Chief Of Tiny Bank Becomes One Of America's Top-Paid Bank CEOs – Forbes


For the most part, the list of America’s top paid bank CEOs is what you would expect, a parade of chief executive’s from the nation’s too-big-to-fail financial institutions. It’s led by John Stumpf, the chief executive of Wells Fargo , which has $1.4 trillion in assets, who made $22.9 million in 2012. There’s Jamie Dimon, chief of the nation’s biggest bank, JPMorgan Chase , which has $2.4 trillion in assets. Dimon made $18.7 million. But wedged between the likes of U.S. Bancorp’s Richard Davis and Citigroup ’s Michael Corbat on SNL Financial’s list of top paid bank CEOs is a surprise: the chief executive of a bank that has a measly $35 billion in assets.
James Herbert, II is not well known outside of banking circles, but he is the sixth best paid banker in America and one of the richest. He is certainly among the shrewdest. According to SNL, Herbert made $15.2 million last year, mostly through stock awards. But that is just walking around money for the chief executive of San Francisco-based First Republic Bank , which specializes in jumbo mortgages for mansions and wealth management for rich clients. Herbert doesn’t have to deal with a too-big-to-manage bank. Dimon won lots of accolades for his performance in the financial crisis, but Herbert, who declined to be interviewed for this story, also navigated the financial crisis pretty deftly.
The former CEO of San Francisco Bancorp, Herbert founded First Republic in 1985 and grew it steadily for years. Then in 2007 the hard-charging and reckless Stanley O’Neal, chief of Merrill Lynch, who was looking to expand Merrill’s wealth management business, came knocking with an offer to buy publicly-traded First Republic for $1.8 billion, a pricey 44% premium. Herbert took the deal, personally making some nice money, and keeping his job leading First Republic both at Merrill and later Bank of America, which purchased a failing Merrill Lynch in the financial crisis with a push from the government.
Herbert continued to stay on and grow First Republic substantially. First Republic’s banking assets increased to $20 billion, nearly double what they were when Herbert sold First Republic to Merrill Lynch—everything from deposits to wealth-management assets, and employees to regional offices, skyrocketed. In addition, the jumbo mortgage business was starting to sizzle and First Republic was in a perfect position to capitalize. At the same time, Bank of America, of course, had its own huge problems, getting $45 billion in government bailout funds and looking to raise more money any way it could to satisfy regulators and pay back the government.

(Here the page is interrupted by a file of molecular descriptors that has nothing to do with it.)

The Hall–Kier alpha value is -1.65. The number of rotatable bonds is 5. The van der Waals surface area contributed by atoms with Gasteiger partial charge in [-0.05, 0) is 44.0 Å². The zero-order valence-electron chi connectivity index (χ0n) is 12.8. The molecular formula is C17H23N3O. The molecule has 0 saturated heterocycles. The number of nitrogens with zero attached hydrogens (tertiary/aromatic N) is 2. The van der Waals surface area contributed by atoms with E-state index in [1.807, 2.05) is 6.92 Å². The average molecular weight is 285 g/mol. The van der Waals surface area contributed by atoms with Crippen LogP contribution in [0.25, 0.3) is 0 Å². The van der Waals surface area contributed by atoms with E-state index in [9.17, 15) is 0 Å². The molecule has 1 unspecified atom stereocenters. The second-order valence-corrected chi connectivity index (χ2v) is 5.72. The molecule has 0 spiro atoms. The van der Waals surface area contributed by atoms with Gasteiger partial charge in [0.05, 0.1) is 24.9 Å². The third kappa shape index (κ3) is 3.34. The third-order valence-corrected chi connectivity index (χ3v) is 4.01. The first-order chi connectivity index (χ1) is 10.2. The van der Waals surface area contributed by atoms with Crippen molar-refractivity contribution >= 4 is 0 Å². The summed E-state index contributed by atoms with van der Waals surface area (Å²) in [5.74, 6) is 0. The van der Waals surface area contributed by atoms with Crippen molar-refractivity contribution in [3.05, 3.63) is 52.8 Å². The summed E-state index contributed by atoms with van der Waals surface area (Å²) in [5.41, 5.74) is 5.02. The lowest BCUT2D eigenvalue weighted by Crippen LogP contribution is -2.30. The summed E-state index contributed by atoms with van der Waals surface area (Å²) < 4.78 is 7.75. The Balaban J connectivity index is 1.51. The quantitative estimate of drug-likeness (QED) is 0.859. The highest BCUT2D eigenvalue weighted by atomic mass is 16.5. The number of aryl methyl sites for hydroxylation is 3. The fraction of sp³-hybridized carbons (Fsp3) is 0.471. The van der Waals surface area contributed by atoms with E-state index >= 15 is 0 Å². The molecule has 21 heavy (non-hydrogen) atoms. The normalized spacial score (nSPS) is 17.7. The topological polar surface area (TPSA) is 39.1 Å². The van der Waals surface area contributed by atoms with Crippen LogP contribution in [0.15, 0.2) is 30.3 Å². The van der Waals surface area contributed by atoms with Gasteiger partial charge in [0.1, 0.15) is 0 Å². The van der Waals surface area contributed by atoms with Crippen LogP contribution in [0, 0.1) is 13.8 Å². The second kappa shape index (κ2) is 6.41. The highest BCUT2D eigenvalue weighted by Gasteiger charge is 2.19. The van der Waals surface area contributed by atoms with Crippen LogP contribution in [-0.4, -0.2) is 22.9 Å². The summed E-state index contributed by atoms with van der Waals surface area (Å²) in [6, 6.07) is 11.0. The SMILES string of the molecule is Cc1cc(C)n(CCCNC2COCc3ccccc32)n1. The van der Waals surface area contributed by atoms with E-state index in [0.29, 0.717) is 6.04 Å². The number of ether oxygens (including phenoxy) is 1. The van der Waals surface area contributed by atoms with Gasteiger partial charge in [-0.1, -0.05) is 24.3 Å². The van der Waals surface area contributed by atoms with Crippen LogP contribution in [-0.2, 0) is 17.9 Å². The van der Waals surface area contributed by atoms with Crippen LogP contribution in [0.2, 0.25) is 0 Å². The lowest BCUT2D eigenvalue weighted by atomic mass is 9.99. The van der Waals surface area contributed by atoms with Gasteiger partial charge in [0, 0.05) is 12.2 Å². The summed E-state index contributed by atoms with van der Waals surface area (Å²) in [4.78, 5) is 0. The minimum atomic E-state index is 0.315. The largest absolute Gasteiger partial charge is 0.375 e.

By 2010 Herbert had cooked up a deal to take First Republic off of a desperate Bank of America’s hands with a $1.86 billion investment, just about the same amount Merrill Lynch had purchased it for. Some of the money invested stayed to help further capitalize First Republic; most of it went to Bank of America. Herbert was backed by billionaire Thomas Barrack’s private equity firm, Colony Capital, and another buyout shop, General Atlantic. Before 2010 was out—a little more than five months after Herbert had led the purchase of First Republic from Bank of America—Herbert took First Republic public again in an IPO that priced at $25.5 a share, valuing the bank at $3.27 billion. The private equity shareholders made nearly a 70% return in some five months and rewarded Herbert with a boatload of stock options carrying an exercise price of $15 a share.
The First Republic deal has been a bonanza for all involved, including Herbert, who has continued to be rewarded with rich stock grants from thankful owners like his private equity firm backers. Shares of First Republic have returned 37.6% since the December 2010 IPO and have held their own this year, up 13% in 2013. Herbert’s stake in the bank is now worth $140 million. The bank is valued at $5 billion. That’s pretty small by Bank of America’s standards, but Herbert now belongs in the same group as the CEOs of the biggest banks in the nation.


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